A Million Junes
By Emily Henry
Published May 16, 2017 by Razorbill
A Million Junes was sort of under the radar for me. I hadn’t seen reviews from anyone I follow, and although I’d seen the cover and thought, “Oooh, pretty,” I hadn’t added it to my TBR. I finally read the description and realized it’s got all sorts of things I love: star-crossed lovers, ghosts, magical realism, and family secrets, so I picked it up.
This one is really good, and I want to start pushing it on people. “Read this. No, really, read this!” That said, this book won’t be everyone’s cup of tea. If you’re not into magical realism, this may not be the book for you.
June O’Donnell s starting her senior year of high school when Saul Angert returns to town. The O’Donnells and the Angerts have been mortal enemies for several generations, supposedly because of a feud over the land that was once the O’Donnell’s cherry tree farm. June’s late father Jack O’Donnell III (June is actually Jack IV, but most people call her Junior or June) raised her on stories of the O’Donnell men’s glory and the perfidy of the Angerts. The family’s cardinal rule is stay away from the Angerts. So, of course, there’s an immediate attraction between June and the newly returned Saul.
Having grown up in the O’Donnell’s magical farmhouse, complete with two ghosts (a pink benign one and a dark, possibly malevolent one), and being raised on the O’Donnell tall tales, June has bought fully bought into the family mythology. Saul is much more skeptical, doesn’t believe in the curse that supposedly brings harm to both families, and sees no reason to stay away from June.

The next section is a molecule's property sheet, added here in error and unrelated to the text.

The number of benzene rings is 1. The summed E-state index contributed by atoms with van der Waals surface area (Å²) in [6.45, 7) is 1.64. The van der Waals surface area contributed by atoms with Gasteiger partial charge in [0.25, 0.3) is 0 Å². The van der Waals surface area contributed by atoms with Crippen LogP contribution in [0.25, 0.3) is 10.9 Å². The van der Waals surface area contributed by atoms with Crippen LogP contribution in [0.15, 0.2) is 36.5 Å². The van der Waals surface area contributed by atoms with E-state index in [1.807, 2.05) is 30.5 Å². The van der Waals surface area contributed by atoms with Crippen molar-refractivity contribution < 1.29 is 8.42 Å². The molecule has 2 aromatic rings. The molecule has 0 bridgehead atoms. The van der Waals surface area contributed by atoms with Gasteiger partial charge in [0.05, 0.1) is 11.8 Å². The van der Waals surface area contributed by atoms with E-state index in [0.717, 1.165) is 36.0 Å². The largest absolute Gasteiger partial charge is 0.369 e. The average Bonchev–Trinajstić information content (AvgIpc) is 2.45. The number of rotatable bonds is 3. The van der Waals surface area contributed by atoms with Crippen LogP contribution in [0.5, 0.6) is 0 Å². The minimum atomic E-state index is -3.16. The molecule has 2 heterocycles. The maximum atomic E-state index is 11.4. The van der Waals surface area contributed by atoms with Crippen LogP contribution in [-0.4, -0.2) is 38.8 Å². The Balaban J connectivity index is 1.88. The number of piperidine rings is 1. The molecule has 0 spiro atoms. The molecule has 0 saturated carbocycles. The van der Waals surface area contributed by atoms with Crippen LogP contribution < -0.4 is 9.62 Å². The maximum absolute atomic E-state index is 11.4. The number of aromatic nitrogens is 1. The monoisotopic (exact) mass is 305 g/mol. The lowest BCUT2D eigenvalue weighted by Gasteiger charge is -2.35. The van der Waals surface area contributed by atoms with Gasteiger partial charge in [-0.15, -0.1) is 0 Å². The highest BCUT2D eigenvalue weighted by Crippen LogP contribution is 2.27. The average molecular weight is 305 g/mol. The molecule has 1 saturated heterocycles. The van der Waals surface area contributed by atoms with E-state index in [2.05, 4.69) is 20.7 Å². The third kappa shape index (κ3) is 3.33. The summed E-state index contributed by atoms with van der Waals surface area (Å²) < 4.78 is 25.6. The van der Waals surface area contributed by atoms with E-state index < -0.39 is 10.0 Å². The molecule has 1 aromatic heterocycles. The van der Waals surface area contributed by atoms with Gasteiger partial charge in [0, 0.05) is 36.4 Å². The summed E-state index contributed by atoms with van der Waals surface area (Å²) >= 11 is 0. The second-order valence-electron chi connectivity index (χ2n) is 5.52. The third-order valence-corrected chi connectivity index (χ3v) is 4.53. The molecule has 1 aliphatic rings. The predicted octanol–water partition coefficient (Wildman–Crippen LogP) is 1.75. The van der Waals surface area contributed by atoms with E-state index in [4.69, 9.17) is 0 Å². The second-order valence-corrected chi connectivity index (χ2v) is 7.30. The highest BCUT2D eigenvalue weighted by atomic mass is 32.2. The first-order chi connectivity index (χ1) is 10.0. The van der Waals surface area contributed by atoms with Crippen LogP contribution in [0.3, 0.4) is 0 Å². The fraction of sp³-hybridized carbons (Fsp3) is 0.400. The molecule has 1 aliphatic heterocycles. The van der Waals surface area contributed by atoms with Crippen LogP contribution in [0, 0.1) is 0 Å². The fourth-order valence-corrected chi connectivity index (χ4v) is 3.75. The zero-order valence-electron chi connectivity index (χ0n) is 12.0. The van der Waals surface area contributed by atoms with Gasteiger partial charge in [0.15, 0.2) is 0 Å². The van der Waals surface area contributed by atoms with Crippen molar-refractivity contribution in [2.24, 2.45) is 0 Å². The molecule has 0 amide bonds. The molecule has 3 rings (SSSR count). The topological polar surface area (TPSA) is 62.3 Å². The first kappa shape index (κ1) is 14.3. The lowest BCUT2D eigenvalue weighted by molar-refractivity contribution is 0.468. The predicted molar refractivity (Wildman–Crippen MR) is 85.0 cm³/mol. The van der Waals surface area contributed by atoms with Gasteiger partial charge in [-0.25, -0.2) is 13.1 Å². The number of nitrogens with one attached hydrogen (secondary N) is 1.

The romance is lovely and fraught with the complications of family history. I really appreciated that although the romance was important to the plot, the other relationships were also very important. June has a great relationship with her best friend Hannah and a good but sometimes tense relationship with her mother. And then there’s her relationship with her late father, Jack III. Even though he’s been dead for 10 years, he’s still a huge part of her life, and the idea of going against everything he told her and getting involved with an Angert is hard for her to get past, even as she begins to learn that the family legends her father passed along to her may not be the whole truth.
The magical elements are really well done. There are ghosts, coywolves who steal shoes, and white balls of fluff that float around the house and contain memories. I know it sounds a bit twee, but it all works in the context of the book, and the writing is just lovely. 4.5 stars.